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Vuitton's Faux Pas on Red Square

A team of workers toiled for several weeks to erect a giant replica of a Louis Vuitton trunk on Red Square. But on Nov. 26, just one day after the structure was finished, the authorities ordered that the suitcase be hastily dismantled.

Perhaps it was not a coincidence that President Vladimir Putin was returning from a trip to Italy the next day, and authorities in the presidential administration were worried that he would not be pleased to see the garish sight on the country's sacred Red Square and a stone's throw from the Kremlin.

As Moscow is home to 78 billionaires and more than 100,000 millionaires, placing the huge Louis Vuitton trunk on Red Square seemed fitting.

The 30-meter-long, 9-meter-tall edifice was to house a temporary exhibit of Vuitton baggage, "The Soul of Travel," in honor of the 120th anniversary of the nearby GUM department store. The travel bags of a dozen historic figures including Nicholas II, Ernest Hemingway and Catherine Deneuve would have been on display. To add a dash of local color, the initials of 19th century Prince Vladimir Orlov were inscribed on the sides of the case, which was draped with a Russian tricolor flag. Proceeds from ticket sales would go to charity, although the charity was run by the girlfriend of the son of Louis Vuitton chief Bernard Arnault.

The Vuitton exhibit took conspicuous consumption to a new level. Right there in front of Lenin's Mausoleum, it stood in gratuitous celebration of the inequalities that market capitalism have brought to Russia. Predictably, Communist and nationalist deputies in the State Duma were apoplectic. Putin cannot afford to alienate these politicians, whose voters represent the core of his own base of support.

Throughout Russian history, Red Square has been a site for the formal rituals of church and state. It was also used for more mundane commercial activity, now represented by the upscale GUM department store. Since the fall of the Soviet Union, the debates over Russian identity have spilled out onto the cobblestones of Red Square. In 2003, the square was packed with fans singing "Back in the U.S.S.R." when Putin gave former Beatle Paul McCartney permission to play a concert there. In July, Christian Dior held a fashion show, without incident.

A similar giant trunk had been displayed in Paris in May of this year and in Shanghai in 2011. So putting one in Moscow — home to 78 billionaires, the highest concentration in the world, and more than 100,000 millionaires — seemed logical and fitting.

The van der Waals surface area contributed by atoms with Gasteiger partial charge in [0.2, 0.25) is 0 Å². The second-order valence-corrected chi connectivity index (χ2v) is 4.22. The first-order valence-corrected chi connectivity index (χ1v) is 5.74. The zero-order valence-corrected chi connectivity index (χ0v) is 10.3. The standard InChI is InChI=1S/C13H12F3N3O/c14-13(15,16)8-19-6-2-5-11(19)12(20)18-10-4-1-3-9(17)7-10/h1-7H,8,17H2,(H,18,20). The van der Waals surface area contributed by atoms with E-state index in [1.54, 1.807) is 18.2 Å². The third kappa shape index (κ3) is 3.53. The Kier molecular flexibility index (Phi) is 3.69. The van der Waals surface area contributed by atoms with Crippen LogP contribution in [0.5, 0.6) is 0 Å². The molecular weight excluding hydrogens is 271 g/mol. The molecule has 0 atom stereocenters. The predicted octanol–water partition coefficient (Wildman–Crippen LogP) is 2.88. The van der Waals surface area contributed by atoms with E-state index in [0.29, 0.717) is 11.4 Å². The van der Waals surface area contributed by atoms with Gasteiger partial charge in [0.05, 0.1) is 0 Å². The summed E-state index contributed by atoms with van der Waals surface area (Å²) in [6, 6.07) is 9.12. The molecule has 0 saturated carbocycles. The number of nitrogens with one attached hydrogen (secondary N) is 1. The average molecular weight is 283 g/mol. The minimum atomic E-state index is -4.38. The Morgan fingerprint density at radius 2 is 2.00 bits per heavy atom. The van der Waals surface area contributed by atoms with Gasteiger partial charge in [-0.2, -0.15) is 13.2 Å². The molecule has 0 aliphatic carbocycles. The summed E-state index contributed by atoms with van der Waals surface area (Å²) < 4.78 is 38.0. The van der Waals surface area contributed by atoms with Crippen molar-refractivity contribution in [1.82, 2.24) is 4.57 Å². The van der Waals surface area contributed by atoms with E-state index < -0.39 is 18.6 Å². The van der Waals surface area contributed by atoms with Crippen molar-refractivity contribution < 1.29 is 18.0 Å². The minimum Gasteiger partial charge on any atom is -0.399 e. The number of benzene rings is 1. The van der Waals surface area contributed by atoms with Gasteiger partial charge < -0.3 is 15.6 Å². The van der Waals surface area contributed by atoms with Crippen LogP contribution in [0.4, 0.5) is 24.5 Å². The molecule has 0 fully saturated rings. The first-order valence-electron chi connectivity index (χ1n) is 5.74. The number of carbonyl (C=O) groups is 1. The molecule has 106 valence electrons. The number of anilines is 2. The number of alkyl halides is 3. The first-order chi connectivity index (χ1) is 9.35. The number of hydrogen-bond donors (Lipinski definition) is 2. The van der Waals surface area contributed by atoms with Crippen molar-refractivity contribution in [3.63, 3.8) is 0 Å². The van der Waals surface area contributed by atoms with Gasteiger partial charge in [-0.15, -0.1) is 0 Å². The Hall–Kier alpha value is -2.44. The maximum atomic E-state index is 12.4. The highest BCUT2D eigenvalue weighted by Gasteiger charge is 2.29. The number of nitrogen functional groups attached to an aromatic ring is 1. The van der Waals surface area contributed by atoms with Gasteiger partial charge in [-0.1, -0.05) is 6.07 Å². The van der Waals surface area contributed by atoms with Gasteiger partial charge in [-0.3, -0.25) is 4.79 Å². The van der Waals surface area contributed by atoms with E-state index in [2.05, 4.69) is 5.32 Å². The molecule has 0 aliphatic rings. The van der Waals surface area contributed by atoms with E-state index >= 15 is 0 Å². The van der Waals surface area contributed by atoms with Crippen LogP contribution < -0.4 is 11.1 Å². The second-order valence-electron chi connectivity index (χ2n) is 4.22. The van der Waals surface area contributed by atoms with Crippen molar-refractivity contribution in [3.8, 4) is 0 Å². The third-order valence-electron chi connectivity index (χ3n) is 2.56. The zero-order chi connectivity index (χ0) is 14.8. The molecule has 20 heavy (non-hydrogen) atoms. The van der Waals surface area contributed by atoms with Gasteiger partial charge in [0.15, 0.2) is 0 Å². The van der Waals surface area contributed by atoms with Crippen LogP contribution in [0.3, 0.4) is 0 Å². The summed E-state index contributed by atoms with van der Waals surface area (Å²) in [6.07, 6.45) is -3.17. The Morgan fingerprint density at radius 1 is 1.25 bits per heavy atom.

But the Vuitton stunt came at a particularly inopportune time in Russian politics. Putin is currently in the midst of a drive to "nationalize" the Russian ruling class by forcing civil servants and politicians to declare their income, major purchases and property (both foreign and Russian). They also have to close any foreign bank accounts and sell their foreign stocks and bonds. But of the millions of civil servants, only eight officials have been fired thus far based on these new rules. But bureaucrats are afraid that more heads may roll if Putin feels the need to steal the thunder of the opposition's campaign against corruption.

This campaign, known as "de-offshorization," was initiated in response to the winter 2011-12 protests, when tens of thousands of Muscovites took to the streets to denounce the ruling United Russia party as nothing but "crooks and thieves."

The Vuitton suitcase evoked not only wealth and luxury but also escape. It is no secret that Russia's wealthy have their Vuitton and other bags packed, ready to head to the West at the next sign of political instability or a government crackdown on the oligarchs. Their money, and in many cases their families, are already parked in the West. It was thus richly symbolic that the pavilion was not a travel bag or suitcase, but a huge trunk — for a one-way trip out of Russia.

The super-rich aside, ordinary Russians certainly appreciate the right to travel without having to get state permission, a sharp contrast to the sealed borders of the Soviet era. But in practice, only about 20 million Russians can actually afford to vacation abroad.

Now that the suitcase has gone, debate has shifted to finding who is to blame. The GUM store insisted that all necessary permits had been obtained. The Moscow City mayor's office said the president's Federal Security Service was responsible for Red Square. But an FSB spokesman said that the Culture Ministry deals with structures erected on the square.

This serves as small example of the bureaucratic labyrinth that is stifling Russia's economic development. This is the same bureaucracy that enables the rich to flourish, while little of their wealth trickles down to ordinary Russians.

Peter Rutland is a professor of government at Wesleyan University in Middletown, Connecticut. Francesca di Tonno is an independent researcher and consultant at PR Russia-Italy.

The views expressed in opinion pieces do not necessarily reflect the position of The Moscow Times.

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